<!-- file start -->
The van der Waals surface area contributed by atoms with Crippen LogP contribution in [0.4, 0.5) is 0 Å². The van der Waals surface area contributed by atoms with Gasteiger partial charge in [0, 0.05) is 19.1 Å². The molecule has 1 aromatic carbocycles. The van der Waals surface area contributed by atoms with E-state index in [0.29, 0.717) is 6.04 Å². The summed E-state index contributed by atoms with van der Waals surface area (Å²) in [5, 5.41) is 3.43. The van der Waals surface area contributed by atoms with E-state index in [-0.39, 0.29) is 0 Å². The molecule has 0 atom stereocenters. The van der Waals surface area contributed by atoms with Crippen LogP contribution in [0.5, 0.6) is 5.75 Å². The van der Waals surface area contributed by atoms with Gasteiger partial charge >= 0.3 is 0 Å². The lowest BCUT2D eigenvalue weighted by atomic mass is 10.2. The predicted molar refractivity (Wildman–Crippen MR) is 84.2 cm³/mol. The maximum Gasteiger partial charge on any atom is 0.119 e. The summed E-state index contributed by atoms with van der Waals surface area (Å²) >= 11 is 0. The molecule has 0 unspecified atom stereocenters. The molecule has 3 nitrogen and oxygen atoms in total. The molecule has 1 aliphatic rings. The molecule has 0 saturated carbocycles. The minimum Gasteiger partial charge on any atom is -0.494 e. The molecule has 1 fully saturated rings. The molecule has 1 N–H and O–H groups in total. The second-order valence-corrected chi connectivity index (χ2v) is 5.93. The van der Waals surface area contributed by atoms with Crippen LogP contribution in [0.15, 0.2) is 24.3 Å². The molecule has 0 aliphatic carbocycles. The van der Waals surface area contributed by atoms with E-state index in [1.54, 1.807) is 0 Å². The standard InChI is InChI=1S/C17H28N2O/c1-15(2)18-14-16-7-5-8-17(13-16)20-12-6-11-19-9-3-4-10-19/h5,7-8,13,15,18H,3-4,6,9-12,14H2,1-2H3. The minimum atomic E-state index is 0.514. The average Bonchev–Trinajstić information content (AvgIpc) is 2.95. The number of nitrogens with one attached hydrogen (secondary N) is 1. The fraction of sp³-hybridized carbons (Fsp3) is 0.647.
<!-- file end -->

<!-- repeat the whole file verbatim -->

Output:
The van der Waals surface area contributed by atoms with Crippen LogP contribution in [0.4, 0.5) is 0 Å². The van der Waals surface area contributed by atoms with Gasteiger partial charge in [0, 0.05) is 19.1 Å². The molecule has 1 aromatic carbocycles. The van der Waals surface area contributed by atoms with E-state index in [0.29, 0.717) is 6.04 Å². The summed E-state index contributed by atoms with van der Waals surface area (Å²) in [5, 5.41) is 3.43. The van der Waals surface area contributed by atoms with E-state index in [-0.39, 0.29) is 0 Å². The molecule has 0 atom stereocenters. The van der Waals surface area contributed by atoms with Crippen LogP contribution in [0.5, 0.6) is 5.75 Å². The van der Waals surface area contributed by atoms with Gasteiger partial charge >= 0.3 is 0 Å². The lowest BCUT2D eigenvalue weighted by atomic mass is 10.2. The predicted molar refractivity (Wildman–Crippen MR) is 84.2 cm³/mol. The maximum Gasteiger partial charge on any atom is 0.119 e. The summed E-state index contributed by atoms with van der Waals surface area (Å²) >= 11 is 0. The molecule has 0 unspecified atom stereocenters. The molecule has 3 nitrogen and oxygen atoms in total. The molecule has 1 aliphatic rings. The molecule has 0 saturated carbocycles. The minimum Gasteiger partial charge on any atom is -0.494 e. The molecule has 1 fully saturated rings. The molecule has 1 N–H and O–H groups in total. The second-order valence-corrected chi connectivity index (χ2v) is 5.93. The van der Waals surface area contributed by atoms with Crippen LogP contribution in [0.15, 0.2) is 24.3 Å². The molecule has 0 aliphatic carbocycles. The van der Waals surface area contributed by atoms with E-state index in [1.54, 1.807) is 0 Å². The standard InChI is InChI=1S/C17H28N2O/c1-15(2)18-14-16-7-5-8-17(13-16)20-12-6-11-19-9-3-4-10-19/h5,7-8,13,15,18H,3-4,6,9-12,14H2,1-2H3. The minimum atomic E-state index is 0.514. The average Bonchev–Trinajstić information content (AvgIpc) is 2.95. The number of nitrogens with one attached hydrogen (secondary N) is 1. The fraction of sp³-hybridized carbons (Fsp3) is 0.647.